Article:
11. Equity and HIV/AIDS
An advisory group to UNAIDS has released “overwhelming and undeniable” evidence on the harm that criminalisation is having on public health and the goal of ending AIDS by 2030. Criminalising certain groups, such as sex workers, gay and trans people and people who use drugs was found to be driving HIV infections and violating human rights, as a barrier to achieving the goal of ending AIDS by 2030. Their report shows a clear link between the legal status of groups most affected by HIV and the level of stigma and discrimination they experience. The UNAIDS Reference Group on HIV and Human Rights is calling on UN member countries to work with community-led organisations to “immediately repeal or reform” laws that criminalise the following things: consensual same-sex sexual conduct and the expression of gender identity, sex work and related activities, drug use and simple possession of drugs for personal use and HIV transmission and non-disclosure.
Deaths from COVID-19 have fallen much less sharply in people with HIV compared with the rest of the population since the arrival of the Omicron variant of SARS-CoV-2, the World Health Organization (WHO) reported at the 12th International AIDS Society Conference on HIV Science (IAS 2023). Data from 821331 people admitted to hospital with COVID-19 in 38 countries found that one in five people with HIV admitted to hospital with COVID-19 died during the Omicron wave compared to one in ten people without HIV. The WHO study team say that the consistent finding that low CD4 counts increase the risk of death from COVID-19 highlights the need for intensified HIV testing and treatment initiation to reduce the risk of severe outcomes, and to give booster vaccine doses for all people living with HIV even during the less severe and low incidence SARS-CoV-2 variant waves.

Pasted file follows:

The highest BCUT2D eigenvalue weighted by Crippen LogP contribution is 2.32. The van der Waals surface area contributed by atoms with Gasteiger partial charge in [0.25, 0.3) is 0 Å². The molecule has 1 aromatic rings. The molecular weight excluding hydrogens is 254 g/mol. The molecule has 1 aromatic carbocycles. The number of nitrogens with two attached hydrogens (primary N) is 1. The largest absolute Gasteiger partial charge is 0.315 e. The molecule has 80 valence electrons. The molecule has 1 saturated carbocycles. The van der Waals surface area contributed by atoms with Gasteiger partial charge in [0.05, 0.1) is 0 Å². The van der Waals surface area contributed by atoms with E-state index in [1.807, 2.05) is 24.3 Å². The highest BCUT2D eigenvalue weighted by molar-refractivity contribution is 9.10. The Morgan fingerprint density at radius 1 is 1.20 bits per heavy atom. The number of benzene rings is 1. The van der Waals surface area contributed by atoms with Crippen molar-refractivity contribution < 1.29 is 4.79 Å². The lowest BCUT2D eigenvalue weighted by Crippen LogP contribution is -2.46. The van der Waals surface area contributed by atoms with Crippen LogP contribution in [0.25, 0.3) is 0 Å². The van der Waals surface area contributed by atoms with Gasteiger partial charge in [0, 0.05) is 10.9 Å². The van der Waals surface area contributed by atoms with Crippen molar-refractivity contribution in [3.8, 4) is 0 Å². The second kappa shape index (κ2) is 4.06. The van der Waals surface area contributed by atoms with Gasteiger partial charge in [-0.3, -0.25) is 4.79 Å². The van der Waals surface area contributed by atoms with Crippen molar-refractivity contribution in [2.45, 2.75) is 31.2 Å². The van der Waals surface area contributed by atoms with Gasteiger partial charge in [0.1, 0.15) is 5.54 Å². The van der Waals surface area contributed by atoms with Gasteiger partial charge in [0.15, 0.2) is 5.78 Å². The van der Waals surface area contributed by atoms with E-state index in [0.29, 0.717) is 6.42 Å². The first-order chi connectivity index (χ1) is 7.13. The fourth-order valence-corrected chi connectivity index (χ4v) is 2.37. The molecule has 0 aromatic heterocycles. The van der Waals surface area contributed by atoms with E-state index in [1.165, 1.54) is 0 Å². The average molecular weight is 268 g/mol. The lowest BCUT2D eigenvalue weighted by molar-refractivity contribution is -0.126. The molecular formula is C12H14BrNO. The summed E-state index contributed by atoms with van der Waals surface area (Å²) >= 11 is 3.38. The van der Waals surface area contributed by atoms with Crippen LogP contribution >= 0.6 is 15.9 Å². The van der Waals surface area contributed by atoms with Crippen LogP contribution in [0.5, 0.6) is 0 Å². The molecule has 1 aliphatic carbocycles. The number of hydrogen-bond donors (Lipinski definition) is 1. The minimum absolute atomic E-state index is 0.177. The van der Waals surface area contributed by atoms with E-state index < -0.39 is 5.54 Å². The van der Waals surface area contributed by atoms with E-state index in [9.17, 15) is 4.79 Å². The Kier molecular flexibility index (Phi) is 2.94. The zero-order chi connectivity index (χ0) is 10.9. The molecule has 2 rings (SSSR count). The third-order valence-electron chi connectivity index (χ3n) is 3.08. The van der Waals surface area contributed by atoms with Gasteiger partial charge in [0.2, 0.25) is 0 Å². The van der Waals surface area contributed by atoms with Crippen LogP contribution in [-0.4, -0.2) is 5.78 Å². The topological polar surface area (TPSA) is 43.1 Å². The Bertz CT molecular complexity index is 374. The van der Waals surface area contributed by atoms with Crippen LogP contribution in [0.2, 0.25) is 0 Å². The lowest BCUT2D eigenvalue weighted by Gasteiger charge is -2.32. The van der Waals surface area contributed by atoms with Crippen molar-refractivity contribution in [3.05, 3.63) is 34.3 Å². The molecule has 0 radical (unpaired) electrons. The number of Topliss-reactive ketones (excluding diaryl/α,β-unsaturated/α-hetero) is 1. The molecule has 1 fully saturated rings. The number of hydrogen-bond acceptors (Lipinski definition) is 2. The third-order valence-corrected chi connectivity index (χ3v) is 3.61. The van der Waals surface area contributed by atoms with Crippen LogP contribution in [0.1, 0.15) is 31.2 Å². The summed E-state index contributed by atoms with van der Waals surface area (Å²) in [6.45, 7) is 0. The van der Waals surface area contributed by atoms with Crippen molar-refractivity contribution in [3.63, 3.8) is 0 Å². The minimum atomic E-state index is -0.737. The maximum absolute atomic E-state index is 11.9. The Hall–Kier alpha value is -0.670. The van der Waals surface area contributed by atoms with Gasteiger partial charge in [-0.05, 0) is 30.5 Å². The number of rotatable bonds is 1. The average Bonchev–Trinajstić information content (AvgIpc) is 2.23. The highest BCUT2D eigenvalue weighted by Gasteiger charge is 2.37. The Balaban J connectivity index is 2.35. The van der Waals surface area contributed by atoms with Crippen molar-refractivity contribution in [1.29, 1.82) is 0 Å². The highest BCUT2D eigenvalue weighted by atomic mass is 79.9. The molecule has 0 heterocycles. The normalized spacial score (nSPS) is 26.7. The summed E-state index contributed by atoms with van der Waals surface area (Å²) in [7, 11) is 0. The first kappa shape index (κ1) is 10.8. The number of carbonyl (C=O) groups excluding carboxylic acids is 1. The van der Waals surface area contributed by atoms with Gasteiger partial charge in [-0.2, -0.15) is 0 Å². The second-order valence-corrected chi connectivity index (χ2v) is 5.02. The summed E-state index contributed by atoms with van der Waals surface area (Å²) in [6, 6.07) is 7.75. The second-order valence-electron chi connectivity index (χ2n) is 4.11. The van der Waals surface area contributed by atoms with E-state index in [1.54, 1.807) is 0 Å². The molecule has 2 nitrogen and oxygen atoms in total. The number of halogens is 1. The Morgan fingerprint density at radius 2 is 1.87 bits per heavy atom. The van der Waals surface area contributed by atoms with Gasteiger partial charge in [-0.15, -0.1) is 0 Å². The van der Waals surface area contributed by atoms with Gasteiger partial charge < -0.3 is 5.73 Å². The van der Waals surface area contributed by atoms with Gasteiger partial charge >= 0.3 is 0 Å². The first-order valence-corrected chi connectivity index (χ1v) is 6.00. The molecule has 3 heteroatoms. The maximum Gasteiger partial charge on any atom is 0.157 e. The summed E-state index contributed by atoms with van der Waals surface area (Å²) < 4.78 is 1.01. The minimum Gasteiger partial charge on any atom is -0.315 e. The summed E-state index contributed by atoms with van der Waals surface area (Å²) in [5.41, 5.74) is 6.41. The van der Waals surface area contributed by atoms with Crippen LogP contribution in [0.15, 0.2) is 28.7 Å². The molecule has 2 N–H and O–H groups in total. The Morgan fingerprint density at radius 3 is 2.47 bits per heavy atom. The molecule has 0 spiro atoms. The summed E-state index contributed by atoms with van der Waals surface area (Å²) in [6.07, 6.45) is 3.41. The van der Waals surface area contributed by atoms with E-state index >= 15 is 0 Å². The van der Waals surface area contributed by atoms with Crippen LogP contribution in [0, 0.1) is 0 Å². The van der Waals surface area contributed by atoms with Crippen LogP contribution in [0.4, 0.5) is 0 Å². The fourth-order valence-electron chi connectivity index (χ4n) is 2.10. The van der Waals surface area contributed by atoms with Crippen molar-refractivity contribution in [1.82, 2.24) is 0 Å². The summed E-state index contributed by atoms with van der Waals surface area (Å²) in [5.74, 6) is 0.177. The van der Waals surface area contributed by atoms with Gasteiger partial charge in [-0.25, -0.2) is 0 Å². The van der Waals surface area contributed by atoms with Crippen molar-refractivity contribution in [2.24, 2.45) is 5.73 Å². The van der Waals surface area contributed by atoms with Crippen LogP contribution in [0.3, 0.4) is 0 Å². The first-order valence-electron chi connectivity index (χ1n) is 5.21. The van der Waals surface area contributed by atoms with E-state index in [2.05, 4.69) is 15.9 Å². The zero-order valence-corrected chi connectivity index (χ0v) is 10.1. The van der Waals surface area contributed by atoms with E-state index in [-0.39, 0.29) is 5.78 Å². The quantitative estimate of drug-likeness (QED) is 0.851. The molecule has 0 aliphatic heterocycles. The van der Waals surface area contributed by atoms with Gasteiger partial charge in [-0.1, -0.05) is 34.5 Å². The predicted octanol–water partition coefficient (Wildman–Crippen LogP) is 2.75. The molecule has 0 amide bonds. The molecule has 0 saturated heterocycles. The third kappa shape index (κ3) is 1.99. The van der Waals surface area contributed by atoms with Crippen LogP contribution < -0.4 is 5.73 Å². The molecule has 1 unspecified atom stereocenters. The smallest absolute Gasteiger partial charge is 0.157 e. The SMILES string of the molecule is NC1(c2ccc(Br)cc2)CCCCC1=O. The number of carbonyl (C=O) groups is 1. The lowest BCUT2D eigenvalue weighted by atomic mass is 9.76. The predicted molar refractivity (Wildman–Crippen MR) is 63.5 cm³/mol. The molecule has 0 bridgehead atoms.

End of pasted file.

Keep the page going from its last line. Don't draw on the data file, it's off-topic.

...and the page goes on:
12. Governance and participation in health